Op-Eds

Wall Street Journal: Free Trade Can Fight Inflation

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Washington, August 1, 2022 | comments
To fight inflation, President Biden should repeal or reduce Trump-era tariffs. Economists across the political spectrum agree that trade lowers prices and expands choice for consumers, and trade deals open markets for American businesses. Smart trading pacts forge deeper ties with allies, and they serve as a counterweight to Beijing’s aggressive efforts to buy global influence.

That’s why the Trump tariffs should go. And instead of being defensive about the decision, the Biden administration—and both parties in Congress—should pivot toward an unapologetically pro-trade agenda.

Despite the known benefits, both parties have grown more hostile to trade in recent years. For too many U.S. politicians, trade has become anathema. And as a result, the U.S. has missed opportunities to move forward through economic statecraft. In some cases, we’ve instead taken steps backward.

The Trump administration’s decision to pull out of the 12-country Trans-Pacific Partnership was a gift from Washington to Beijing in the contest for influence in the Indo-Pacific region. It was met with disappointing silence from both parties in Congress.

Section 232 tariffs on aluminum and steel imports, imposed on friend and foe alike, raise production costs and consumer prices. Even worse, Section 301 tariffs levied on an array of Chinese products have done little to change China’s abusive trade practices. These tariffs contribute to inflation and impede our commitment to clean-energy independence. They also place American companies at a competitive disadvantage, because China (predictably) slapped retaliatory tariffs on our exports. National Security Council spokesman John Kirby recently acknowledged that tariffs have “increased costs of American families and small businesses” without “addressing some of China’s harmful trade practices.”

The failure of U.S. policy makers to reauthorize the Generalized System of Preferences program is another error. The GSP waives tariffs on certain goods from about 120 lower-income countries. It encourages U.S. firms to get products from a diverse set of emerging partners, promotes international development through trade (not only aid), and lowers prices for U.S. consumers. It’s a tool of soft power that we have removed from our toolbox.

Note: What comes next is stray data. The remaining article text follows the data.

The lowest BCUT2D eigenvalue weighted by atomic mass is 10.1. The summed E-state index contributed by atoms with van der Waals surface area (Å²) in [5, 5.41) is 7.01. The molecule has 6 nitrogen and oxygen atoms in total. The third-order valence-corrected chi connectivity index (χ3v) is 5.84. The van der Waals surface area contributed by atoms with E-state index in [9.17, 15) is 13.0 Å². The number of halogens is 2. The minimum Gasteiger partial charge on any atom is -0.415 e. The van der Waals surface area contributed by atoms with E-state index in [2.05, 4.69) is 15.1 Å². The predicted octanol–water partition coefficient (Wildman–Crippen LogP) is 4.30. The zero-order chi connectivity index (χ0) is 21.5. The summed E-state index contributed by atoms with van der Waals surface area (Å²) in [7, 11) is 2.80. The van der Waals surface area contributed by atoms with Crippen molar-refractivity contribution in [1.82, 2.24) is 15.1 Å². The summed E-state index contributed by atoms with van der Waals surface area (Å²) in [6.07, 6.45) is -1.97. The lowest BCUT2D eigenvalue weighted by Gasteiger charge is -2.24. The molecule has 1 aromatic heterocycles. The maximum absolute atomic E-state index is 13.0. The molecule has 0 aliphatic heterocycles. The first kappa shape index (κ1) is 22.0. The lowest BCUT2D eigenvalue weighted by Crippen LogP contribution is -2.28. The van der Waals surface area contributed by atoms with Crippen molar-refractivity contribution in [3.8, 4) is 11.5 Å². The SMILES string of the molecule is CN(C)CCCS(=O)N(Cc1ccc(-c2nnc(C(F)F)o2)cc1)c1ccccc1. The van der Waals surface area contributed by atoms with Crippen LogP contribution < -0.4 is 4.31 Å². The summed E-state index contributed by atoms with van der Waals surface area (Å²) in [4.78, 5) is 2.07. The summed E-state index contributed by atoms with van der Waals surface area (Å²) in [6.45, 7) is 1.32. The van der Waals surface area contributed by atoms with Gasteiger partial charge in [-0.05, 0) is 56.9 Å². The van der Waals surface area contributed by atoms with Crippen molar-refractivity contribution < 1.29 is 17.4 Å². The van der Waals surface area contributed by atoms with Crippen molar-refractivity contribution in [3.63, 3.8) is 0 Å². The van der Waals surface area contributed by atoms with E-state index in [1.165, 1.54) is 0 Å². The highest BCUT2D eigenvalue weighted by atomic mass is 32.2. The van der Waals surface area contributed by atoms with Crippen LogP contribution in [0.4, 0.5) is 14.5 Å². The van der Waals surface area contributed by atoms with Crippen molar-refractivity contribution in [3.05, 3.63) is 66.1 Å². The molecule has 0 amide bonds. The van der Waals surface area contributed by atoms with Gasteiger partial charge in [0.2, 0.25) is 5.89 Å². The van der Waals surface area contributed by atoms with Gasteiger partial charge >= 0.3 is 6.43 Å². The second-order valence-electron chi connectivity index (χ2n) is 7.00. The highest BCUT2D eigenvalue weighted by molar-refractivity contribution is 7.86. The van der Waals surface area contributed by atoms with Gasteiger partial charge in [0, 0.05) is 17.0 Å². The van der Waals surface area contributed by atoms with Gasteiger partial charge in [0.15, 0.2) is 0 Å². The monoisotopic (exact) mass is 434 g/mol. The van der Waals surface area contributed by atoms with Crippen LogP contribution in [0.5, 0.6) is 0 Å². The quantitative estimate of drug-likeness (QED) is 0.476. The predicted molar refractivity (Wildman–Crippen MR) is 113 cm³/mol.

Congress must step up. Tariffs are taxes, and the Constitution confers the taxing power on Congress. We must not yield this prerogative to the executive, regardless of who occupies the White House.

This administration has pledged that its foreign policy, including trade, will benefit the middle class. That’s a laudable goal, but actions need to match the rhetoric. Congress should insist that U.S. trade policy actually address the most vexing challenge that working families face: the decline of their purchasing power.

Trade liberalization policies, such as removing 301 and 232 tariffs, could save the average American household almost $800 annually—far more than the president’s proposed gas-tax holiday. It’s no cure-all, but for struggling American families and businesses, every dollar in price relief counts.

Congress should also extend and modernize GSP.

In addition, Congress should update the Trade Adjustment Assistance law, which supports American workers hurt by foreign trade. Workers should be compensated if they are harmed by restrictive measures such as tariffs, not only by liberalization policies such as trade agreements. This would be a more balanced approach, rooted in the recognition that protectionism comes at a cost.

Finally, the president and Congress must understand that expanding trade relations, including by reconsideration of our withdrawal from the Trans-Pacific Partnership, is crucial to outcompeting China. American policy makers can’t claim to be tough on China if they aren’t willing to promote a muscular trade policy.

Opponents will contend that trade liberalization drives a race to the regulatory bottom. But we know how to prevent that. The trading system should be rules-based. Trade deals should impel U.S. companies to innovate, not force them to compete against foreign firms unrestrained by labor, environmental and intellectual-property standards. U.S. officials have these templates at hand, but they can’t enact them if elected leaders don’t start negotiations.

Detractors sometimes blame trade liberalization for hollowing out communities. The evidence is clear, however. Trade creates jobs and lowers costs. Automation has been far more disruptive to local economies than trade has. Where dislocation does occur, adjustment assistance should help smooth it out.

American families and businesses are grappling with high prices. Lowering tariffs can provide immediate relief. The president and Congress should act now.

Mr. Auchincloss and Ms. Murphy, both Democrats, represent, respectively, Massachusetts’ Fourth and Florida’s Seventh congressional districts.

This op-ed first appeared in the Wall Street Journal
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